FRIDAY, Feb. 20, 2009 (HealthDay News) -- Experiencing early menopause significantly raises a woman's risk for stroke, new research reveals.
"Women who reached menopause before age 42 had a doubling in the risk of ischemic stroke, compared to all other women," said Dr. Linda Lisabeth, an assistant professor of epidemiology at the University of Michigan School of Public Health and an author of the study. The findings were to be presented Friday at the International Stroke Conference in San Diego.
Ischemic stroke, in which blood vessels clog, is the most common type of stroke in the United States. About 144,000 people a year die from a stroke, according to the American Stroke Association.
Lisabeth and her colleagues followed 1,430 women who participated in the long-running Framingham Heart Study. They had all been stroke-free until age 60 and had gone through natural menopause. According to the women, who reported their own ages at menopause, 56 went through menopause before age 42, 1,299 experienced it from ages 42 to 54, and 75 women experienced menopause at age 55 or older. None had used estrogen before menopause.
The researchers followed the women until they had their first ischemic stroke, died or had completed the 22-year follow-up.
During that time, eight of the 75 late-menopause women had a stroke, 213 in the much larger middle group (age 42 to 54) did, and 13 of 56 of the early-menopause women did.
After adjusting for such factors as age, blood pressure, diabetes, smoking and heart disease, they still found that those who went through early menopause were two times more likely to have had a stroke than were the others.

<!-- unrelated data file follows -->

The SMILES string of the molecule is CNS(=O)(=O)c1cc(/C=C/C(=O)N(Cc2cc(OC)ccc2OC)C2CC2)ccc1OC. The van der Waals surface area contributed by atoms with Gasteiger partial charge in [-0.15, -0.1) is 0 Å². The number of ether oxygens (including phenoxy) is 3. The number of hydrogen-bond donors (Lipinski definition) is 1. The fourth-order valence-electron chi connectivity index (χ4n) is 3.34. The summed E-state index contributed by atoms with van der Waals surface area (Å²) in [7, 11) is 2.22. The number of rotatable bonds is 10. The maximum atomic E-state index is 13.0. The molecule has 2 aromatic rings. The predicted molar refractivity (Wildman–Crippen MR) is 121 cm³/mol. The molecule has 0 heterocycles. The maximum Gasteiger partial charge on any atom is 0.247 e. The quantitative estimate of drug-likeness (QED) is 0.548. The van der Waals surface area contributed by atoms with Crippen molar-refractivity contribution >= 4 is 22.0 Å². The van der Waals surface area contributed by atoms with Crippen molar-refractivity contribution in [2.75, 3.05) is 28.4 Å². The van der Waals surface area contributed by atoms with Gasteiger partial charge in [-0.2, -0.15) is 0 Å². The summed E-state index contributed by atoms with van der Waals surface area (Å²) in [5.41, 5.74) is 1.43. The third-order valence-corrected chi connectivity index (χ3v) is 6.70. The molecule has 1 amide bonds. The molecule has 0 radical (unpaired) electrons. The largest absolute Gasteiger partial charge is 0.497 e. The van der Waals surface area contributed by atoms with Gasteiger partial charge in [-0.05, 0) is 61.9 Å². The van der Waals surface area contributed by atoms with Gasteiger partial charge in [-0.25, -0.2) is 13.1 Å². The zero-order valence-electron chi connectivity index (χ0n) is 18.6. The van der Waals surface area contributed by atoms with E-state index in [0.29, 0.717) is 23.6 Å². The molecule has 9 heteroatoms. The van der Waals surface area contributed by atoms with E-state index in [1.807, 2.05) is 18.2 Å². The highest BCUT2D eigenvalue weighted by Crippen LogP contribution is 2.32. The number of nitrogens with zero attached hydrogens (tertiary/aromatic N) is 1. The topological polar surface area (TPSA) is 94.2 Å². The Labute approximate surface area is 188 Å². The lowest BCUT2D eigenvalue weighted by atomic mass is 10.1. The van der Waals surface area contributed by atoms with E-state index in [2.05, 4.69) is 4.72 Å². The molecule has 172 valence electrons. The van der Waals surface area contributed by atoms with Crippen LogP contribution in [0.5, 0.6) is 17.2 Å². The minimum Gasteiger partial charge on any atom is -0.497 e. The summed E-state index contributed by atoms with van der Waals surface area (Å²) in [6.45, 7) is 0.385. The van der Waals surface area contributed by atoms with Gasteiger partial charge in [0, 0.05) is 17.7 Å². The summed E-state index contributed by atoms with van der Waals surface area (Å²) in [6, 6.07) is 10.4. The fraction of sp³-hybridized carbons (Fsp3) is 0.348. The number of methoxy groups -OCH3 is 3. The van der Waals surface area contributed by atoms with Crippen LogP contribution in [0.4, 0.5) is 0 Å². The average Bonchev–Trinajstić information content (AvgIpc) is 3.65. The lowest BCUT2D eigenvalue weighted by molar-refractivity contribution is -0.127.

Where does this fit in the big picture? "Four or five percent of all strokes in women could be attributed to this risk factor," Lisabeth said.
Exactly how to explain the link remains unclear, she said. The lower estrogen levels associated with menopause might play a role, she said, but evidence on whether this is so is conflicting.
Dr. Brian Silver, an assistant professor of neurology at Henry Ford Hospital in Detroit, who led a panel on women and stroke at the conference, said that the finding does not appear to be a fluke and bears attention and more research.
"This is a 100 percent increase, or a doubling" of risk for women who experience menopause before age 42, he said. "It is statistically significant."
Though early menopause occurs in just a small percentage of women, he said, the link should be investigated further. "The study doesn't tell us the mechanism," he said. It would be premature, he added, to advise women who undergo menopause early to take hormone replacement therapy.
For now, the best advice for women who go through menopause early is to modify whatever other risk factors they can, he said. "That means exercise, weight loss, smoking cessation, a balanced diet with plenty of vegetables and fruits, blood pressure control." It's also a good idea for women to have their blood sugar checked and to be sure their cholesterol is at normal levels, he said.
The study is published in the February issue of Stroke.
The American Stroke Association has more on risk factors.